Category Economy
SUB CATEGORIES Budget 2017 |  Budget 2018 |  Budget 2019 |  Budget 2020 |  Budget 2021 |  Budget 2022 |  Budget 2023 |  Budget 2024 |  General | 

Focus on growth to eradicate poverty

29 August 2007 Gareth Stokes

The Association of Collective Investments (ACI) has grown from strength to strength in the 40 years since it was established. In 1967 the unit trust industry accounted for an insignificant R3 million in a single fund. Today the ACI presides over some 770 funds with in excess of R600 billion in assets.

As the ACI grows in stature so does its responsibility to the financial services industry and to individuals invested in the unit trust industry in particular. It is thus refreshing to note the organisations focus on regulation, protection, accessibility, transparency and flexibility. FAnews Online waits for the day when similar core values are adopted and implemented in the operations of all financial services providers in South Africa.

Yesterday we attended the ACI's 2007 Convention. The well attended event set out to address some of the opportunities and challenges in the investment industry in coming years. A series of presentations and panel discussions covered a wide range of topics including economic policy, corporate governance, retirement fund reform, regulatory issues and safeguarding investments. With so much featured in the busy programme it was difficult to choose a topic for today's newsletter.

Commonsense prevailed and we decided to focus on the conference's opening address. Deputy Minister of Finance, Jabu Moleketi, provided an overview of economic policy for the next ten years.

The foundation is up and ready

Treasury's outlook for the economy is of significance to the financial services industry because its success is inextricably tied to the performance of the domestic economy. Over the last ten years the domestic economic outlook has improved substantially, driving market prices higher and boosting investment across all sectors.

Moleketi outlined some of the improvements which contributed to the economic progress achieved since 1994. GDP growth averaged 3% per annum over the last decade, as opposed to a mere 1% average pre democracy. And in the last five years approximately 1.6 million jobs have been created. These improvements have led to favourable comments in the latest IMF Article 4 Report which believes that economic and fiscal conditions in South Africa are "generally positive."

With a solid foundation in place, South Africa must now strive for sustained growth. While 3% is acceptable, it is certainly possible to maintain higher levels of GDP growth. Moleketi mentioned 11 countries which have managed growth rates of 7% per annum for a number of years. These include China, Indonesia, Taiwan and Singapore, and one of our neighbours Botswana. South Africa must attempt to join this club.

With GDP growth rates of 7% individual earners in an economy double their wages every 7 years. South Africa has its sights set on GDP growth of 6% per annum which would result in wages doubling every 12 years. Of course this does not mean that South Africans will be twice as wealthy. Wage growth cannot be viewed in isolation and the impact of expenses and inflation cannot be ignored.

Huge challenges to South Africa's economic future

It is clear that government is aware of the need to boost GPD growth and is taking steps to achieve just that. "Government is playing an active part in this through a whole range of infrastructure projects. Many headline projects are associated with the 2010 Fifa world cup. But investment cannot and will not stop in 2010. To sustain and accelerate growth investment must continue its path even beyond 2010," said Moleketi.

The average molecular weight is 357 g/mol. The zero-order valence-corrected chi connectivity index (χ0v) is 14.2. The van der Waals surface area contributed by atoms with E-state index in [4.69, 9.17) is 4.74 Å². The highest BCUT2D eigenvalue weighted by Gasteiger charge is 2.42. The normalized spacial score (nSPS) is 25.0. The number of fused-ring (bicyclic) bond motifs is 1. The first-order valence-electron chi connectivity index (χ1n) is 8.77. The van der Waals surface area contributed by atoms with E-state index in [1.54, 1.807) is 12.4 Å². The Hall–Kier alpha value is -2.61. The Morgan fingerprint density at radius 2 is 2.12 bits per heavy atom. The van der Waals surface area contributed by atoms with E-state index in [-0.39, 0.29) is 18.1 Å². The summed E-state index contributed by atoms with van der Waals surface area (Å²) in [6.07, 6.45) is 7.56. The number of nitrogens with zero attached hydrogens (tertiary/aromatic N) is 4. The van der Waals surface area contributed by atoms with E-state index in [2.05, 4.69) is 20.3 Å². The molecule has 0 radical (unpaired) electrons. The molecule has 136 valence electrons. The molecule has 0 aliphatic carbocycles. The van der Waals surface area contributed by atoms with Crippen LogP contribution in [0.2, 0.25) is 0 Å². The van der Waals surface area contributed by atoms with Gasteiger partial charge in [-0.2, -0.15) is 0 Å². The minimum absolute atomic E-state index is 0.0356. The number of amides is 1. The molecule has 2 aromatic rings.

Among the key challenges in coming years will be to ensure that the growth in South Africa has the proper shape. Although a strategy which focuses on infrastructure and neglects human capital will, for example, generate growth, it will diminish possibilities for sustainable growth and impact on the magnitude of growth achieved.

As such, Moleketi identifies three major pillars on which the economy will be built in the next decade. These are employment, investment in human capital and investment capital. In our view the economy will be best served through a focus on employment. Higher levels of employment will lift living standard across the board and should contribute to improved life expectancy, nutrition and literacy. Reducing unemployment is essential to the future of the domestic economy.

Thinking BIG is best

Moleketi believes that "South Africa should not be afraid to think BIG." The country has the potential to significantly improve GDP growth and by association the living standard of all its citizens. Government realises that macroeconomic stability is not sufficient to guarantee economic growth. They know that innovation in the fields of productivity, employment of capital and technology are essential.

The answer, says Moleketi, is simple: "South Africa must continue to experience economic growth for this is the means through which all South Africans will achieve a sustained better income level and also register declining levels of poverty."

Editor's thoughts:
The Deputy Minister of Finance identified a number of areas that government will have to focus on to ensure that South Africa's economy prospers in the next decade. These include creating employment, investing in infrastructure and investing in human capital. Which of these do you believe will be the most important driver of economic growth going forward? Send your comments to

fanews magazine
FAnews April 2024 Get the latest issue of FAnews

This month's headlines

FAIS Ombud lashes broker for multiple compliance blunders
TCF… a regulatory misfit initiative?
The impact of NHI on medical malpractice insurance
Fixed versus variable: can you have your cake and eat it too?
The future world of work
Subscribe now